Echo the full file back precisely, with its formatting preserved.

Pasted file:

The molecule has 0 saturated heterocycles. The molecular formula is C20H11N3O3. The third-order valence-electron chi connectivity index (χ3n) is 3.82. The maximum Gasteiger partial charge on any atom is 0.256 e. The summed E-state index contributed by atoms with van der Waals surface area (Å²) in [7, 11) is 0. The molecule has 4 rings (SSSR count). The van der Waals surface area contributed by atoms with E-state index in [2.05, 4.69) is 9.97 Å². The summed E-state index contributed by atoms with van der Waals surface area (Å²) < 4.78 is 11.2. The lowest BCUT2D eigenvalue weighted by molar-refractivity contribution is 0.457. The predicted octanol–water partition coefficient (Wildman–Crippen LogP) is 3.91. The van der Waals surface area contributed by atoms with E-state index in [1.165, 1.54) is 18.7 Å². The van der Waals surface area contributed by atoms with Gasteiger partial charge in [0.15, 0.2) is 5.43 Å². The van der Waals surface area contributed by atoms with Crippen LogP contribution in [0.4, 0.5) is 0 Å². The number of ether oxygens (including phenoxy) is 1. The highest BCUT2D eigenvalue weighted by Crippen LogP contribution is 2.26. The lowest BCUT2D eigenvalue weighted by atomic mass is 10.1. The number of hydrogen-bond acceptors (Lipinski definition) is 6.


The molecule has 0 saturated heterocycles. The molecular formula is C20H11N3O3. The third-order valence-electron chi connectivity index (χ3n) is 3.82. The maximum Gasteiger partial charge on any atom is 0.256 e. The summed E-state index contributed by atoms with van der Waals surface area (Å²) in [7, 11) is 0. The molecule has 4 rings (SSSR count). The van der Waals surface area contributed by atoms with E-state index in [2.05, 4.69) is 9.97 Å². The summed E-state index contributed by atoms with van der Waals surface area (Å²) < 4.78 is 11.2. The lowest BCUT2D eigenvalue weighted by molar-refractivity contribution is 0.457. The predicted octanol–water partition coefficient (Wildman–Crippen LogP) is 3.91. The van der Waals surface area contributed by atoms with E-state index in [1.165, 1.54) is 18.7 Å². The van der Waals surface area contributed by atoms with Gasteiger partial charge in [0.15, 0.2) is 5.43 Å². The van der Waals surface area contributed by atoms with Crippen LogP contribution in [0.4, 0.5) is 0 Å². The number of ether oxygens (including phenoxy) is 1. The highest BCUT2D eigenvalue weighted by Crippen LogP contribution is 2.26. The lowest BCUT2D eigenvalue weighted by atomic mass is 10.1. The number of hydrogen-bond acceptors (Lipinski definition) is 6.